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Second Nine Weeks
Course: Language Arts
Due date: 10/16/2012

Please check the students’ planners for specific homework information, as well as, upcoming test information.

 

 Check out my calendar!  Test days are subject to change depending on if we are ready or not.

 

The first semester will be divided into two units. For the second nine weeks, we will be focusing on the theme of American Heroes. In order to teach this theme, we will begin by using the text And Then What Happened, Paul Revere? by Jean Fritz. In addition to this extended text, we will also read the following stories.

Additional Texts:

The Olympic Games: Where Heroes Are Made (expository nonfiction) by Nicholas Camacho

Yippee-Yay! A Book About Cowboys and Cowgirls (expository nonfiction) by Gail Gibbons

Papa Tells Chita A Story (historical fiction) by Elizabeth Fitzgerald Howard

Pepita Talks Twice (realistic fiction) by Ofelia Dumas Lachtman

Boom Town (historical fiction) by Sonia Levitin

American Heroes series: Susan B. Anthony, Frederick Douglass, Eleanor Roosevelt

“Paul Revere’s Ride” by Henry Wadsworth Longfellow

“I’m In Charge of Celebrations” (poetry) by Byrd Baylor

To Miss Susan B. Anthony on Her Fiftieth Birthday (poetry) by Phoebe Cary

“Frederick Douglass” (poetry) by Paul Laurence Dunbar (excerpt a single stanza)

“The Dream Keeper and Other Poems”, “Mother to Son”, “Dreams” by Langston Hughes

 

 

Differentiation Texts: from Bright Surprises

You Are in the Olympics by Jared Jansen (in place of Olympic Games)

A Cookie for Cowboys by Caren B. Stelson (in place of Yippee-Yay)

A Mountain Blows Its Top by Kana Riley (in place of Rocking and Rolling)

Miss Mack’s Tricks by Maria Santos (in place of Pepita Talks Twice)

The Bravest Soldier by Glen Harlan (in place of Papa Tells Chita A Story)

How Grandmama Tamed the West by Celeste Albright (in place of Boom Town)

Book of Days by Deborah Akers (in place of “I’m in Charge of Celebrations”)

 

The following is a list of essential questions that will be taught, during the nine week period.

Reading

How do you identify the main idea of a text?

How do key details help me identify the main idea?

What are explicit and implicit details?

What are the parts of a book?

How do I use the different parts of a book?

How do the parts of a book help to understand the information better?

Which text features help me better understand what I read?

What kinds of graphic sources are most useful to understanding a text?

What is a cause? What is an effect?

How do I summarize what I have read?

What does compare mean? What does contrast mean?

How can I show how two informational texts on the same topic compare to one another?

How does the sequence of a text help you to comprehend the text?

What kind of moral or message can we learn from a book?

What are narrative elements?

How do characters, setting, and plot affect a text?

What are the different points of view in a text?

How can I use a story to talk about me? (text to self)

What are character traits?

How can you determine if a character’s perspective is different from yours?

How do authors use illustrations to show the setting of a story?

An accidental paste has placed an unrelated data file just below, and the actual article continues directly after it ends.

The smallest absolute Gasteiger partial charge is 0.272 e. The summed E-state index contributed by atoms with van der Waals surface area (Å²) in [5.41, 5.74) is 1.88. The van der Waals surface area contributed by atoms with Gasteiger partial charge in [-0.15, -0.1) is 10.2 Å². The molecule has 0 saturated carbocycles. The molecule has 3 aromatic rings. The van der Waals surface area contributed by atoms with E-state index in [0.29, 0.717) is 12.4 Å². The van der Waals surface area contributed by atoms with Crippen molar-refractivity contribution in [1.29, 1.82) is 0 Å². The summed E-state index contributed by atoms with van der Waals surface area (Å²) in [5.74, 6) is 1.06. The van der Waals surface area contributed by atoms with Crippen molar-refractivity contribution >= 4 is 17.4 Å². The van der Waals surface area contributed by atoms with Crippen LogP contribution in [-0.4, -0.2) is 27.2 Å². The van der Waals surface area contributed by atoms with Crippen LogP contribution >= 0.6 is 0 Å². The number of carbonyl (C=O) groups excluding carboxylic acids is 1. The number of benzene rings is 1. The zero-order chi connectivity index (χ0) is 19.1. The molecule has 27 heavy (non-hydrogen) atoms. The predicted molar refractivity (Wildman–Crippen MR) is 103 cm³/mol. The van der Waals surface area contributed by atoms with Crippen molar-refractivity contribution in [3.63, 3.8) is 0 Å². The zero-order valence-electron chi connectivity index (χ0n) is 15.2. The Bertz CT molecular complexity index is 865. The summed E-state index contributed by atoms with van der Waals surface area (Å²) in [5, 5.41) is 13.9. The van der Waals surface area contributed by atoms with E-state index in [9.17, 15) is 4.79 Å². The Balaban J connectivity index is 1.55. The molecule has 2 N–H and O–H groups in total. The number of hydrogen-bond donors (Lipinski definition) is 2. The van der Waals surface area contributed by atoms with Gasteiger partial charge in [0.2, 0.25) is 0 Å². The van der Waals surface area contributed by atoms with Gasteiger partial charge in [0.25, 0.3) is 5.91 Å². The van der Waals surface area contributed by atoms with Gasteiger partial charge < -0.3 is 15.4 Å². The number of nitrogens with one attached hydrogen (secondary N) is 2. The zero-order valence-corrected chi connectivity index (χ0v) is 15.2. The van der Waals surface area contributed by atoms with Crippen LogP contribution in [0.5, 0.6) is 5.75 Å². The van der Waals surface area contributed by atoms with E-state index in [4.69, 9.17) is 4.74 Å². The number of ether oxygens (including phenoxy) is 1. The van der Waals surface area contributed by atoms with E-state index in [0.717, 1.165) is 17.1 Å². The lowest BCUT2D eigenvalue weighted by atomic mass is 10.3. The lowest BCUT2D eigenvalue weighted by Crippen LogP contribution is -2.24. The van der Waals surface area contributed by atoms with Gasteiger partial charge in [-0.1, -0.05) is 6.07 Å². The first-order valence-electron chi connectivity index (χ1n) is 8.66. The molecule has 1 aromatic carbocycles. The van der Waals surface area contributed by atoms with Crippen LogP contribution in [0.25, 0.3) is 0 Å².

When should I use facts rather than opinions in my writing?

What information can you find in an atlas?

What is the difference between literal and figurative language?

How does knowing about similes and metaphors help me understand what I read?

How can we use context clues to help understand a passage?

What are the purposes an author writes a story?

Why do authors write for different reasons?

 

Writing

What are different kinds of informative writing?

How can writing about thoughts and feelings help you understand a character in a story? How does using voice in our writing help our audience understand our writing?

Why do we need to learn to use ideas and organization, as well as, conventions in writing for an audience?

How will knowing about reference materials and where to find them help me to be a better research writer?

How does knowing about voice, emotions, and audience help me write in a more organized and meaningful way?

How is technology helpful to us as we learn more about writing and communicating?

How will knowing about reference materials and where to find them help me to be a better research writer?

How can I show what I’ve learned about a topic and how to put my sentences together? How do I know what to include in my search writing project?

How can I use what I read to learn about new topics and in what ways can I show others what I know?

How can learning about research help me to be a better communicator?

 

English:

What is the action word in a sentence called?

What do you do to a verb in the present when the noun in the subject is singular/plural?

When do you add es to a verb in the present?

When do you change y to i and add es?

What does a past tense verb show?

What do you add to most verbs to show past tense?

What helping verb do you use to form the future tense of a verb?

What special forms of be show present tense?

What special forms of be show past tense?

When do you use has as a helping verb?

When do you us have as a helping verb?

Name some special verbs that show past time.

What is an adjective?

Give some examples of adjectives that show how many that are not exact numbers.

Give some examples of adjectives that tell what kind.

When do you use the article a/an?

When do you add er/est to an adjective?

When do you use more/most?

   

Please check the students’ planners for specific homework information, as well as, upcoming test information.

For a more in-depth look at the third grade language arts standards, please refer to the website www.georgiastandards.org or the following link.

https://www.georgiastandards.org/Common-Core/Common%20Core%